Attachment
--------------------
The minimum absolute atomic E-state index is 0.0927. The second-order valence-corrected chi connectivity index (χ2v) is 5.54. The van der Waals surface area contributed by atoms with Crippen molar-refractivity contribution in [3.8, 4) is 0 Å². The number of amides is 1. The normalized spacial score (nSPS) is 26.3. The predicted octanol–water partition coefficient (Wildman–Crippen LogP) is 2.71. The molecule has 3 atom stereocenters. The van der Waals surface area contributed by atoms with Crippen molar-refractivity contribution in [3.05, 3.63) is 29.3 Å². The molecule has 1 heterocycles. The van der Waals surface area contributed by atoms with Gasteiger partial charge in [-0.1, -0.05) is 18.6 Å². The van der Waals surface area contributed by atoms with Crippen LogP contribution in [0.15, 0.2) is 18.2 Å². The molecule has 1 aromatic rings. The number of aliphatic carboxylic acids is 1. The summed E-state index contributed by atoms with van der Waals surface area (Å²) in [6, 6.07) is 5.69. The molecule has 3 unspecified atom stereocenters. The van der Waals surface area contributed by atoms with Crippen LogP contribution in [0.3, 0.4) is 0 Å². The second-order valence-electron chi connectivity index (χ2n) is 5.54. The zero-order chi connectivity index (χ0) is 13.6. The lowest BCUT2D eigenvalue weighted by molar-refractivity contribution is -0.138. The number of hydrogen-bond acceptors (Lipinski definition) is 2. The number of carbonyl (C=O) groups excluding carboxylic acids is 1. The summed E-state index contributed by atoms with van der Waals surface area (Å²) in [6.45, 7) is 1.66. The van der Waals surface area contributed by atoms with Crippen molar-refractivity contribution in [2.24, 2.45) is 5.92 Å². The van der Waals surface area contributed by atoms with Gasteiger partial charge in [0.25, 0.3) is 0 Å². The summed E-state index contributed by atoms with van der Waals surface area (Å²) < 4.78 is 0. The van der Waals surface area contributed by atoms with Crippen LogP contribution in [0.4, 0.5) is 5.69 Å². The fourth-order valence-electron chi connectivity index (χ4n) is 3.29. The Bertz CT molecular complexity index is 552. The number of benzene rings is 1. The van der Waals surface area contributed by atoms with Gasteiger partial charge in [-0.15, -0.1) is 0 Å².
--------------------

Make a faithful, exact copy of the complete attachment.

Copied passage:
The minimum absolute atomic E-state index is 0.0927. The second-order valence-corrected chi connectivity index (χ2v) is 5.54. The van der Waals surface area contributed by atoms with Crippen molar-refractivity contribution in [3.8, 4) is 0 Å². The number of amides is 1. The normalized spacial score (nSPS) is 26.3. The predicted octanol–water partition coefficient (Wildman–Crippen LogP) is 2.71. The molecule has 3 atom stereocenters. The van der Waals surface area contributed by atoms with Crippen molar-refractivity contribution in [3.05, 3.63) is 29.3 Å². The molecule has 1 heterocycles. The van der Waals surface area contributed by atoms with Gasteiger partial charge in [-0.1, -0.05) is 18.6 Å². The van der Waals surface area contributed by atoms with Crippen LogP contribution in [0.15, 0.2) is 18.2 Å². The molecule has 1 aromatic rings. The number of aliphatic carboxylic acids is 1. The summed E-state index contributed by atoms with van der Waals surface area (Å²) in [6, 6.07) is 5.69. The molecule has 3 unspecified atom stereocenters. The van der Waals surface area contributed by atoms with Crippen LogP contribution in [0.3, 0.4) is 0 Å². The second-order valence-electron chi connectivity index (χ2n) is 5.54. The zero-order chi connectivity index (χ0) is 13.6. The lowest BCUT2D eigenvalue weighted by molar-refractivity contribution is -0.138. The number of hydrogen-bond acceptors (Lipinski definition) is 2. The number of carbonyl (C=O) groups excluding carboxylic acids is 1. The summed E-state index contributed by atoms with van der Waals surface area (Å²) in [6.45, 7) is 1.66. The van der Waals surface area contributed by atoms with Crippen molar-refractivity contribution in [2.24, 2.45) is 5.92 Å². The van der Waals surface area contributed by atoms with Gasteiger partial charge in [0.25, 0.3) is 0 Å². The summed E-state index contributed by atoms with van der Waals surface area (Å²) < 4.78 is 0. The van der Waals surface area contributed by atoms with Crippen LogP contribution in [0.4, 0.5) is 5.69 Å². The fourth-order valence-electron chi connectivity index (χ4n) is 3.29. The Bertz CT molecular complexity index is 552. The number of benzene rings is 1. The van der Waals surface area contributed by atoms with Gasteiger partial charge in [-0.15, -0.1) is 0 Å².